I received an email from one of my students expressing deep frustation with a seemingly simple problem. He had a factor containing names of potato lines and wanted to set some levels to NA. Using simple letters as example names he was baffled by the result of the following code:

lines = factor(LETTERS)
lines
# [1] A B C D E F G H...
# Levels: A B C D E F G H...

linesNA = ifelse(lines %in% c('C', 'G', 'P'), NA, lines)
linesNA
#  [1]  1  2 NA  4  5  6 NA  8...


The factor has been converted to numeric and there was no trace of the level names. Even forcing the conversion to be a factor loses the level names. Newbie frustation guaranteed!

linesNA = factor(ifelse(lines %in% c('C', 'G', 'P'), NA, lines))
linesNA
# [1] 1    2    <NA> 4    5    6    <NA> 8...
# Levels: 1 2 4 5 6 8...


Under the hood factors are numerical vectors (of class factor) that have associated character vectors to describe the levels (see Patrick Burns’s R Inferno PDF for details). We can deal directly with the levels using this:

linesNA = lines
levels(linesNA)[levels(linesNA) %in% c('C', 'G', 'P')] = NA
linesNA
# [1] A    B    <NA> D    E    F    <NA> H...
#Levels: A B D E F H...


We could operate directly on lines (without creating linesNA), which is there to maintain consistency with the previous code. Another way of doing the same would be:

linesNA = factor(as.character(ifelse(lines %in%
c('C', 'G', 'P'), NA, lines)))
linesNA
# [1] A    B    <NA> D    E    F    <NA> H...
#Levels: A B D E F H...


I can believe that there are good reasons for the default behavior of operations on factors, but the results can drive people crazy (at least rhetorically speaking).

• Maybe this is more intuitive (also it is not really different to your approach):

lines <- factor(LETTERS)

linesNA <- lines

levels(linesNA) <- ifelse(levels(linesNA) %in% c('C', 'G', 'P'), NA, levels(lines))

• You can do:

lines[lines %in% c('C', 'G', 'P')] <- NA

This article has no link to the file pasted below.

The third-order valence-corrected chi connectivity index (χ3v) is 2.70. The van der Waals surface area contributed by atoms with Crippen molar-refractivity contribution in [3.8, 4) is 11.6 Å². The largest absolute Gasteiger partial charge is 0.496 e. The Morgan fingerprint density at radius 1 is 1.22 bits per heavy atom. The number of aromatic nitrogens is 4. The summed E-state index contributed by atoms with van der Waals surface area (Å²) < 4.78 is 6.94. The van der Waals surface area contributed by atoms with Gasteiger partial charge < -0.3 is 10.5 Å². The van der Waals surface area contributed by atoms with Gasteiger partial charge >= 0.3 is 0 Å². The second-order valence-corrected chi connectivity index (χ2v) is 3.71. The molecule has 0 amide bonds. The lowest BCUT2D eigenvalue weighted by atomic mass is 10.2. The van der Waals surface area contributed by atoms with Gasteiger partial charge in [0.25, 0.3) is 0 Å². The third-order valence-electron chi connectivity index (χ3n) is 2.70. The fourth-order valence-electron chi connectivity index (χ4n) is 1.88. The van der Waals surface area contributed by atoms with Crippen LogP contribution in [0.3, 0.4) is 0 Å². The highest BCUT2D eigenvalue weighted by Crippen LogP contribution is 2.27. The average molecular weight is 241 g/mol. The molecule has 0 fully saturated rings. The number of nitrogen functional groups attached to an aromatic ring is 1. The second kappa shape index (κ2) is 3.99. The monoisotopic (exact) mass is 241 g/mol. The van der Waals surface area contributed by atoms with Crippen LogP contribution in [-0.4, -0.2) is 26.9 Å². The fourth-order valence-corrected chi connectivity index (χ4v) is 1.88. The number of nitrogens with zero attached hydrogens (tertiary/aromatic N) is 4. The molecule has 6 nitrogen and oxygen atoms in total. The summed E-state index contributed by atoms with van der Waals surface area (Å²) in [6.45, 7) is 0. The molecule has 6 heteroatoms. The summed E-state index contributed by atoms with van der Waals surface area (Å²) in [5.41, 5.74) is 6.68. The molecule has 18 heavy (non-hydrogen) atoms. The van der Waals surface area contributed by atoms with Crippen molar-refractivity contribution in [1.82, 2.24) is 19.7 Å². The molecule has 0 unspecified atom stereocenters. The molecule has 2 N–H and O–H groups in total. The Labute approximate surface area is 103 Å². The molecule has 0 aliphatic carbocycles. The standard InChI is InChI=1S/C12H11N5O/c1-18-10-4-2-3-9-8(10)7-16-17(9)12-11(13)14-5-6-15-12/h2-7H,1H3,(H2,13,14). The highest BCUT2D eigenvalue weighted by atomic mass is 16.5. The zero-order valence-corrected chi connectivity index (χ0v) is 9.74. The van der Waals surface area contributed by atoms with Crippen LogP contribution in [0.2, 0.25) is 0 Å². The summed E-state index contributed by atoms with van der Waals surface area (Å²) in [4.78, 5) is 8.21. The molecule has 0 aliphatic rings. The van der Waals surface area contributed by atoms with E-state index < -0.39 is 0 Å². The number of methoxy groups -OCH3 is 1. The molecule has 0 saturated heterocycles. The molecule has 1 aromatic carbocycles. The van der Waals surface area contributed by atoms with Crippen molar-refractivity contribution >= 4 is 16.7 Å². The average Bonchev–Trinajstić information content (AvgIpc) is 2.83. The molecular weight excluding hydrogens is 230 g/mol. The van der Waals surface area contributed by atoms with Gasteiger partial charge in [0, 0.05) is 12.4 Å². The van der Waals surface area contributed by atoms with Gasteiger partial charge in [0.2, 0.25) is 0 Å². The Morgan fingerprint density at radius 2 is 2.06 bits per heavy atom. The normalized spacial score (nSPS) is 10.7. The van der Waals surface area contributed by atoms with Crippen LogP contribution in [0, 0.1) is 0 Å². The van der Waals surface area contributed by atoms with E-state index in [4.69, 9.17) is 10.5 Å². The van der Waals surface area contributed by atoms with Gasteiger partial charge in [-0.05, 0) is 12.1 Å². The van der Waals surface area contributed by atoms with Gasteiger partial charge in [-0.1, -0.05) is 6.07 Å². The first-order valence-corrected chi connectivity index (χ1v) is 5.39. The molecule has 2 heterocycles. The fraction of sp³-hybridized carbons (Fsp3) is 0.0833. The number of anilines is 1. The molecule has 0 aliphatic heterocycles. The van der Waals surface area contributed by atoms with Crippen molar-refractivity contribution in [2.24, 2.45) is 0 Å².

• My latest complaint about factors is this:

R> factor(letters[1:10])
[1] a b c d e f g h i j
Levels: a b c d e f g h i j
R> nchar(factor(letters[1:10]))
[1] 1 1 1 1 1 1 1 1 1 2

• Wow! R is counting the number of characters of the internal numeric representation of levels. Devious and nightmarish to debug! I share your pain.

• Several stumbling blocks with factors are shown at the beginning of Circle 8.2 of 'The R Inferno' http://www.burns-stat.com/pages/Tutor/R_inferno.p

• Thanks for pointing out the exact location. I like very much your writing in the Inferno!

• You know, I have a embarrasing pitfall with the simple function "save". I can't save an R object in a file, because it saves a character string of the object instead of the contents of the object! Then I tried saving the whole session, and it saves a vector of all the objects' names. :facepalm:

P.D. In moments like this is when I wish to have formal training in R programming.

• It should be straightforward; for example:

a = c('a', 'b', 'c')
save(a, file = 'whatever.Rdata')

However, if you put the object name between quotes—save('a', file = 'whatever.Rdata')—you will get the name, which is not what you want. I hope this helps, Luis.

• Thanks to Rbloggers I solved this "easy" task. The problem is that I did something like this:

> x.var <- rnorm(100)
> save(x.var, file="foo")
> rm(x.var)